Niagara Falls partially freeze as deadly polar vortex hits the Northeast after blasting the Midwest with record-breaking -30F temperatures and leaving at least 21 dead

Friday, February 1, 2019
By Paul Martin

Breathtaking photos show Niagara Falls partially frozen by the polar vortex that has blasted the Midwest
Tourists observed large chunks of ice flowing over the tremendous volume of water on Thursday
And though some photos show what looks like frozen Falls, the water actually never stops flowing underneath
The Niagara Falls winter wonderland was caused by the polar vortex that is taking aim at the Northeast
At least 21 people have died as record-breaking low temperatures wreaked havoc across the Midwest
Painfully cold weather system that put much of the Midwest into a historic deep freeze lingered on Thursday
Plunging temperatures continued to break historic records for a second day with lows of negative 38F
At its worst, the cold snap caused temperatures to plunge to -42F on Wednesday across the Midwest
Cold settled in over the Northeast with Massachusetts, New York and Pennsylvania experiencing bitter temps

DAILYMAIL.COM
1 February 2019

The polar vortex has turned Niagara Falls into a spectacular winter wonderland as it bears down on the Northeast.

Temperatures dropped to -4F in Ontario, Canada, on Thursday as tourists observed large chunks of ice flowing over the tremendous volume of water.

Ice and snow could also be seen on plants surrounding the American, Horseshoe and Bridal Veil Falls.

Breathtaking images show the ice formations created by the falling water and mist along the banks of the falls and river.

Steam was seen rising up from the Falls because the water temperature is warmer than the freezing air. And though some photos show what looks like frozen solid Falls, the water actually never stops flowing.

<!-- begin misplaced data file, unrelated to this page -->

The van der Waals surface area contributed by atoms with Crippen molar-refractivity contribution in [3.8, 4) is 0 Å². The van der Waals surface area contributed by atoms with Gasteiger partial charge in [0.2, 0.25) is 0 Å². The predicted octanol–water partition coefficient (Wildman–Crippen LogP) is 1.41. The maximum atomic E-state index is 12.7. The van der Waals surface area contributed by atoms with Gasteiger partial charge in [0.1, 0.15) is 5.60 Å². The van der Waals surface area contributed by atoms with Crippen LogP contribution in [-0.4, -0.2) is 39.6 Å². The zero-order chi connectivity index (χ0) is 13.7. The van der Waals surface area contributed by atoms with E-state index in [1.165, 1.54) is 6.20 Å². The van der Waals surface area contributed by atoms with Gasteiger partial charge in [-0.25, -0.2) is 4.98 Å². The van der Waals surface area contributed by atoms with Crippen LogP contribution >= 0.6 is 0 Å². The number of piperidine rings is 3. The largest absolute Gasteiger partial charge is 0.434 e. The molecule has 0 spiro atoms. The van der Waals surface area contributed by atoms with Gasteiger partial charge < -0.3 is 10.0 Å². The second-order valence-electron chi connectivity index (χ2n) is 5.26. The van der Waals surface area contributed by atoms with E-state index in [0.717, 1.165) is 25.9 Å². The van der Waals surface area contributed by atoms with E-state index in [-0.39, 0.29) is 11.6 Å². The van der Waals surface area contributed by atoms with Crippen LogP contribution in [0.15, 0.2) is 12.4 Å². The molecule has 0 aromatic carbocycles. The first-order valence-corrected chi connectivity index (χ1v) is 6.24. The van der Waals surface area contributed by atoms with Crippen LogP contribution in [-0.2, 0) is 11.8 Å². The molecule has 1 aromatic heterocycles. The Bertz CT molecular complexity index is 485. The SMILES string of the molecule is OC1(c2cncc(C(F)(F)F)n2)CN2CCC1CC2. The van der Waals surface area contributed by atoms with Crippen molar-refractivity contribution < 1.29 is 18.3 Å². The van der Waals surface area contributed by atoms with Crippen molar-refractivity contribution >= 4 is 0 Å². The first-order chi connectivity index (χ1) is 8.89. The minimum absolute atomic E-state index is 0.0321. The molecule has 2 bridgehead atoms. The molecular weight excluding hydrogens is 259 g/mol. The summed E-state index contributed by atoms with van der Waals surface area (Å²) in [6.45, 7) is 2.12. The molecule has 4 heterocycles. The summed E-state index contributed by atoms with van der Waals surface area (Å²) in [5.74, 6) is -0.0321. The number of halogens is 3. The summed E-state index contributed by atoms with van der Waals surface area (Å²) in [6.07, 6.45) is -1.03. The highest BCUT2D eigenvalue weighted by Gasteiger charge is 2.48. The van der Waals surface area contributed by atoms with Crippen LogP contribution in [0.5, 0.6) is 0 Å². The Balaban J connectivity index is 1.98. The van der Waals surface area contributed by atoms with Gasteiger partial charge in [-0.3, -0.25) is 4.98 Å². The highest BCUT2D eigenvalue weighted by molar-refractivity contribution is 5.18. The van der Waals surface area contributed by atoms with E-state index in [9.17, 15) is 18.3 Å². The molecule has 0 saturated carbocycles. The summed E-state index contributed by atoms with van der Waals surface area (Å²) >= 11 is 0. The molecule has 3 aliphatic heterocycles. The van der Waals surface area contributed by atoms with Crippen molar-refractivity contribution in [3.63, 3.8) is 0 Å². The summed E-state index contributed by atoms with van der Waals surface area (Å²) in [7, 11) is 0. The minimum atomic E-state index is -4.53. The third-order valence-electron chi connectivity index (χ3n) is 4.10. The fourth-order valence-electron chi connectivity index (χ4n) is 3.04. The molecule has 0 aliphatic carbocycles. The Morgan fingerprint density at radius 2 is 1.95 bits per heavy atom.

According to Niagara Falls USA, ice forms on the river every winter. But the extent of the Falls actually freezing over depends on extreme cold weather lingering for long periods of time like the polar vortex events of 2014 and 2015, which can result in ‘frozen falls’ photos.

Earlier this month, photographers captured ghostly scenes of frozen portions around the Falls.

The polar vortex that paralyzed the Midwest has killed at least 21 people and left tens of millions of Americans shivering for a second day as temperatures plunged to record-breaking lows.

The death toll rose from a previous 13 after at least eight more people in Chicago were reported to have died from cold-related injuries, according to Stathis Poulakidas, a doctor at the city’s John H. Stroger Jr. Hospital.

Poulakidas, a trauma specialist, said the hospital had seen about 25 frostbite victims this week. He said the most severe cases risked having fingers and toes amputated.

The painfully cold weather system that put much of the Midwest into a historic deep freeze lingered on Thursday and continued to break historic records with parts of Illinois and Iowa recording temperatures of -38F and -30F respectively.

Frigid conditions canceled more than 2,300 flights and caused more than 1,500 delays on Thursday.

Chicago’s temperature dropped to a low of around -21F on Thursday, slightly above the city’s lowest-ever reading of -27F in January 1985. Milwaukee’s low was -25F. Minneapolis recorded -24F, and wind chills were as low as -38F, an improvement from a day earlier.

Rockford, Illinois, saw a record low temperature of -31F on Thursday, while Cedar Rapids, Iowa, set a daily record low of -30F.

The extreme cold also settled in over the Northeast on Thursday. In western New York, a storm that dumped up to 20 inches of snow gave way to subzero temperatures and dangerous wind chills.

The arctic conditions caused problems from Buffalo to Brooklyn, where about 200 firefighters battling an early morning blaze in a commercial building took turns getting warm on buses.

The phenomenon caused surreal scenes throughout the region, including Lake Michigan freezing over and blocks of ice covering the river in downtown Chicago.

NASA’s Atmospheric Infrared Sounder (AIRS) instrument (below) captured the polar vortex as it moved southward from central Canada into the Midwest from January 20 the 29th, with the purple showing the vortex at its coldest..

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